NO JOY AT THE SUMMIT — To French President Nicolas Sarkozy’s disappointment, Barack “One-president-at-a-time” Obama stuck to his word and refused to meet with any of the world leaders who attended last week’s economic summit in Washington. The French pressed hard, arguing that as current president of the European Union Sarkozy had hoped to be the first transatlantic leader to meet the American president-elect. Throughout the week-end, Sarkozy had a plane on standby to leave for Chicago at a moment’s notice. But no summons came from the Windy City. Meanwhile, there was no sign in Washington of the warm relations […]

Sarkozy Plays to Type

The problem with the personality types that often make their way to the summit of power is that they are very often unfamiliar with the concept, let alone the dangers, of overplaying one’s hand. So Nicolas Sarkozy decides to throw a follow up summit conference on the financial crisis with British Prime Minister ex-Prime Minister Tony Blair, to the great surprise of the assembled leaders at this past weekend’s summit in Washington, who had agreed to at least a working plan on how to follow up on regulating global financial markets, if nothing else. The choice of British prime ministers […]

MADRID, Spain — Spain is on high alert for a possible terrorist attack following the arrest on Nov. 17, of the head of the Basque terrorist group, ETA. Mikel Garikoitz Aspiazu Rubina, known by his nom de guerre, Txeroki (Cherokee), was detained along with another ETA suspect in a pre-dawn raid by French police in the southern French Pyrenées region, near the Spanish border. Aspiazu, 35, who is believed to be behind several recent attacks, including the bombing of the Madrid airport in 2006, is the second key ETA leader to be captured within the last six months. In May, […]

Russia, Venezuela to Sign Nuclear Reactor Deal

The Guardian reports that Russia and Venezuela will sign a preliminary agreement next week clearing the way for Russia to build the country’s first nuclear reactor. A lot of the speculation about Barack Obama being tested if elected president centered on conflict scenarios. But I think this sort of development — situated squarely in the provocative zone where the multipolar and globalized world overlap with the Monroe Doctrine — is closer to what we’ll see over the next six months. Christopher Moraff’s WPR piece on how the Obama administration might address the “new reality” of Latin America is a good […]

Russia Plays the Cyprus Wedge?

Nothing has been signed yet, but Kommersant is reporting that Cyprus President Dmitris Christofias will be shopping for Russian anti-missile systems, along with some tanks and helicopters, during his upcoming visit to Moscow. I’m not sure what to make of this. Should Russia agree, it seems like a pretty provocative gesture towards Turkey, which was already a bit rattled by the Georgia War. Russia is one of Turkey’s major trading partners, and Christofias was elected on a platform of Cypriot reconciliation. So it would seem that closer integration — as long as it weren’t of the military hardware variety — […]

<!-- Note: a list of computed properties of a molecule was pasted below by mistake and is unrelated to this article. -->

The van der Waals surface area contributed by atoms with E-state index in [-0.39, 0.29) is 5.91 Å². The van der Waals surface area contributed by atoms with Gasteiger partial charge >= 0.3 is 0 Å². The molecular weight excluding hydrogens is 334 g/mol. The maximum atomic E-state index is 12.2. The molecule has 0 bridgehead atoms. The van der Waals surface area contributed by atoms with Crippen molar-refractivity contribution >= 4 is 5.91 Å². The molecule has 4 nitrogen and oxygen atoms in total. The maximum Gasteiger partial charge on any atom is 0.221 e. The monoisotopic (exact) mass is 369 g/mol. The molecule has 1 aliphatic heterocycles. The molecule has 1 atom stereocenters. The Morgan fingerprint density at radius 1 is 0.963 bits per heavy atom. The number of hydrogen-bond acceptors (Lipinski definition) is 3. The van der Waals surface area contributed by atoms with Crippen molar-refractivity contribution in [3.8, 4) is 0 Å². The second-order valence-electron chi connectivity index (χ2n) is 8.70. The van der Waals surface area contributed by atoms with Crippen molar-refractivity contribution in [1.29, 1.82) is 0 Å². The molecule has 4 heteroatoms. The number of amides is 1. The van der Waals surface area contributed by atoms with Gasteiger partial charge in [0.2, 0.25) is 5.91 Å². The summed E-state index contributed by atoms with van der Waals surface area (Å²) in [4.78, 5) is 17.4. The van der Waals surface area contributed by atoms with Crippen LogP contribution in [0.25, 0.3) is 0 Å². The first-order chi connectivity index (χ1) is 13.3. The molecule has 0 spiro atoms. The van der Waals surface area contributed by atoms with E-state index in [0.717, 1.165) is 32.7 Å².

On Oct. 30, Murat Zyazikov resigned as president of Ingushetia — a small, mainly-Muslim republic in Russia’s North Caucasus region. Zyazikov’s fate was likely sealed two weeks previously, on Oct. 18, when a military convoy was ambushed by insurgents between the villages of Alkhasty and Surkhakhi, leaving approximately 50 servicemen dead. The ambush was the largest of its type yet seen in the republic. Ingushetia lies directly to the west of Chechnya (the Ingush and the Chechens are close ethnic relatives), and the leaders of the insurgency in Ingushetia have drawn inspiration from their Chechnyan counterparts, who have been fighting […]

Global arms sales continue to grow, according to the Congressional Research Service (CRS), with the value of worldwide weapons contracts rising by an estimated 9.2 percent in 2007. The CRS put the value of major arms transfer agreements at almost $60 billion, up from $54.9 billion the year before. The United States accounted for over 41 percent of the sales, or approximately $24.8 billion, a significant increase from the 2006 figure of $16.7 billion. Russia still ranked second, but the value of its arms transfer agreements actually fell from $14.3 billion in 2006 to $10.4 billion in 2007. Conversely, the […]

Sarko’s Missile Misstep

Art Goldhammer reads the tea leaves on French President Nicolas Sarkozy’s abrupt about face on the American-Russian standoff over European-based missile defense. On Friday, at an EU-Russia summit in Nice, Sarkozy had called for what amounted to a mutual cooling off period, whereby both sides would postpone deployment of measure and countermeasure for six months. But in Washington, he reversed course, stating that the missile defense system is a good idea after all. Like Art, I’d imagined, when I first saw the news Friday, that Sarkozy would not have floated this kind of plan had he not had some sort […]

The Way Forward for EU Integration

I’m not sure if a former prime minister of Belgium is necessarily the person we want to be listening to when it comes to political integration (in this case, of the European variety). That said, Guy Verhofstadt (via AFOE) is right. While the rest of the world is eagerly trying to take advantage of the financial crisis to reshape the global order, Europe still hasn’t answered the fundamental question of whether it wishes to pursue economic integration designed to increase its prosperity, or political integration designed to increase its power and influence. The argument in support of the former that […]